Believe me when I say this; Black Metal will die slowly and painfully. The only salvation is Blodsgard, or someone like us. Foreign Black Metal bands don't play True Norwegian Black Metal, they play metal and call it Black metal. Black Metal is Norwegian. It simply cannot be anything else. It will either die with us or flourish by us.


14. What new works in this genre do you consider worthy of attention? What bands would You recommend our listeners?


F.Rex: Nothing. Absolutely nothing.


15. Why?


F.Rex: hehe! I'll elaborate. There are several new Black Metal bands out there today. None of which are particularly noteworthy of attention. I can't even think of one single new band that has made me go: "wow"! This is very sad, of course. I think part of the reason why Monument got such amazing critics (such as album of the year multiple times), was partly because of the sheer lack of great new acts. We released our debut album in a void of quality. There are some bands that are interesting though, such as Caladan Brood and their album "Echoes of Battle". But it is nowhere near Black Metal, and it is also extremely soft music. Apart from that, I cannot recommend anything.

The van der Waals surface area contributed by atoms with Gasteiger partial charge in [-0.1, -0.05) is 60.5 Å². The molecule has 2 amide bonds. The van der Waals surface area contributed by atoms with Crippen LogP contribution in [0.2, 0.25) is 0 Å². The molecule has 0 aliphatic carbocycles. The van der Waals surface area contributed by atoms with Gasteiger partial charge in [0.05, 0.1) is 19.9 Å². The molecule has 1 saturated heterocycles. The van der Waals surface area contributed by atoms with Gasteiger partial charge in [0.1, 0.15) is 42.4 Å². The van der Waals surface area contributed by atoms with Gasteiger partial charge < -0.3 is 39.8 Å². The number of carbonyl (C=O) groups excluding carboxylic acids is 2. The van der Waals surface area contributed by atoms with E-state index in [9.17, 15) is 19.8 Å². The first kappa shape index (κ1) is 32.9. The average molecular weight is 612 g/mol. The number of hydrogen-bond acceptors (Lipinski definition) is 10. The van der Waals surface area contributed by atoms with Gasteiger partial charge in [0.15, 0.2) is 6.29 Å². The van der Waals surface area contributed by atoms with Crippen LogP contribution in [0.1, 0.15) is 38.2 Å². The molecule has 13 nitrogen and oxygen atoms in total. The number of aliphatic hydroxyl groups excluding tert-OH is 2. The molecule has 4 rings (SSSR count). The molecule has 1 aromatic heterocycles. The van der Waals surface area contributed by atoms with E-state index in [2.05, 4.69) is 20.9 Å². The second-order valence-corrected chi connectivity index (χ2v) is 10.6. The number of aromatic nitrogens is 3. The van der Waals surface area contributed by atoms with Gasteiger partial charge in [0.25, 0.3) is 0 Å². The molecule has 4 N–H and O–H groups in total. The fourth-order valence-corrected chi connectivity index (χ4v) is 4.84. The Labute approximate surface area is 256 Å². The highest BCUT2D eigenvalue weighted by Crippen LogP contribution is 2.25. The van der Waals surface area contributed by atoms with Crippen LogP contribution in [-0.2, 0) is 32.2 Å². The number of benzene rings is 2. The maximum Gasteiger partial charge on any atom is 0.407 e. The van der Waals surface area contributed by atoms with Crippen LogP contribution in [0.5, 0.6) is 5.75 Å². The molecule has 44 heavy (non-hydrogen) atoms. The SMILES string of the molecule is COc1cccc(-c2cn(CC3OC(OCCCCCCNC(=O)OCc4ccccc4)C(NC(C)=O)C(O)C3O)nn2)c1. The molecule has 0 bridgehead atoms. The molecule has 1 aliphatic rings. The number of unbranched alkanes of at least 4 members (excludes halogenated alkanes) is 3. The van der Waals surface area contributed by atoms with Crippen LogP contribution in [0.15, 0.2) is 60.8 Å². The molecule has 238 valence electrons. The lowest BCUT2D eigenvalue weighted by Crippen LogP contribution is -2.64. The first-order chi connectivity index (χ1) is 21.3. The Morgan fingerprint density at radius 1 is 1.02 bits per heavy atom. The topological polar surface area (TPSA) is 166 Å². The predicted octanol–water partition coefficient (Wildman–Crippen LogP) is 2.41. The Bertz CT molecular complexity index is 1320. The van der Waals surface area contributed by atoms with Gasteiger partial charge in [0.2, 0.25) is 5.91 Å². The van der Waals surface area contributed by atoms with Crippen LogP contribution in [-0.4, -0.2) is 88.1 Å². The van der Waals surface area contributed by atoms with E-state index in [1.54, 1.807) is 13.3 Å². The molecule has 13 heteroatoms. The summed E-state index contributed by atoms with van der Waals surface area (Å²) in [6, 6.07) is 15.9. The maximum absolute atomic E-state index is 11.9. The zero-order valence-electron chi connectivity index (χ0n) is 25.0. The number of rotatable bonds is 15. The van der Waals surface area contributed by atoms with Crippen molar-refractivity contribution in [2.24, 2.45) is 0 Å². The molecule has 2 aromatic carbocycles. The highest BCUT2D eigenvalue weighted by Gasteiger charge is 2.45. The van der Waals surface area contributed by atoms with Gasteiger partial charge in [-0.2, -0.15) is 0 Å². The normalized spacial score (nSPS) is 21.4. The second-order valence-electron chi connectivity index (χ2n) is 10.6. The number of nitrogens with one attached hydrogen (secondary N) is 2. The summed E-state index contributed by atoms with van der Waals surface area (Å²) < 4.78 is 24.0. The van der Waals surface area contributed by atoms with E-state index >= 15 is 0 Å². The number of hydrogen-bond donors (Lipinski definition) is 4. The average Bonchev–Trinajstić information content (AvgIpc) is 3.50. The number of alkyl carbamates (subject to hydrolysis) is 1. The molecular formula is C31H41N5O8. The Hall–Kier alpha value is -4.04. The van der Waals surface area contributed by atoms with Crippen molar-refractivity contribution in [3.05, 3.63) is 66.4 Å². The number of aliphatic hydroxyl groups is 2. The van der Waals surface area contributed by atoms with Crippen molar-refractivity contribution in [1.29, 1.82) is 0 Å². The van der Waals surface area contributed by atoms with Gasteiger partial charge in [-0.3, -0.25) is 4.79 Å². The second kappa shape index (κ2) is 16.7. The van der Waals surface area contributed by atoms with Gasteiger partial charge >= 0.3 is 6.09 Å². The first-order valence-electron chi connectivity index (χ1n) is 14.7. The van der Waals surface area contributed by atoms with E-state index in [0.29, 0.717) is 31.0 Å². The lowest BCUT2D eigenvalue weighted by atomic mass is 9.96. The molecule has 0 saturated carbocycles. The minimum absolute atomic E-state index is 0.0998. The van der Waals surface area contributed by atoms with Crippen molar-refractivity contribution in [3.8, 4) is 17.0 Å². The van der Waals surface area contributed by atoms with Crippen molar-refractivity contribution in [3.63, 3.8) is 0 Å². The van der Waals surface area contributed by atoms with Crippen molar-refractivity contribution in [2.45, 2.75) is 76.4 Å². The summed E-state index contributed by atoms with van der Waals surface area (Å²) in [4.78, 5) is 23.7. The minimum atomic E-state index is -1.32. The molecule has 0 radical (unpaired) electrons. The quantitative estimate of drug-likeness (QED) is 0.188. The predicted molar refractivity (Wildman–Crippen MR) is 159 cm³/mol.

16. What music do you hear yourself? What are some of the most favorite albums?


F.Rex: The classics, of course. Such as early Burzum, Darkthrone. My personal favourites of recent years is Ad Majorem Sathanas Gloriam (2006) by (the real) Gorgoroth, and Satyricon's Volcano (2002). I also listened a lot to Archetype by Fear Factory (2004). I am a musician, and I listen for new and magnificent ideas. Ad Majorem had some magnificent songwriting that will stand as a pillar for many, many years to come. Fear Factory used digital synth in a fantastic way on Archetype, and Volcano had brilliant guitarwork and vocalprocessing.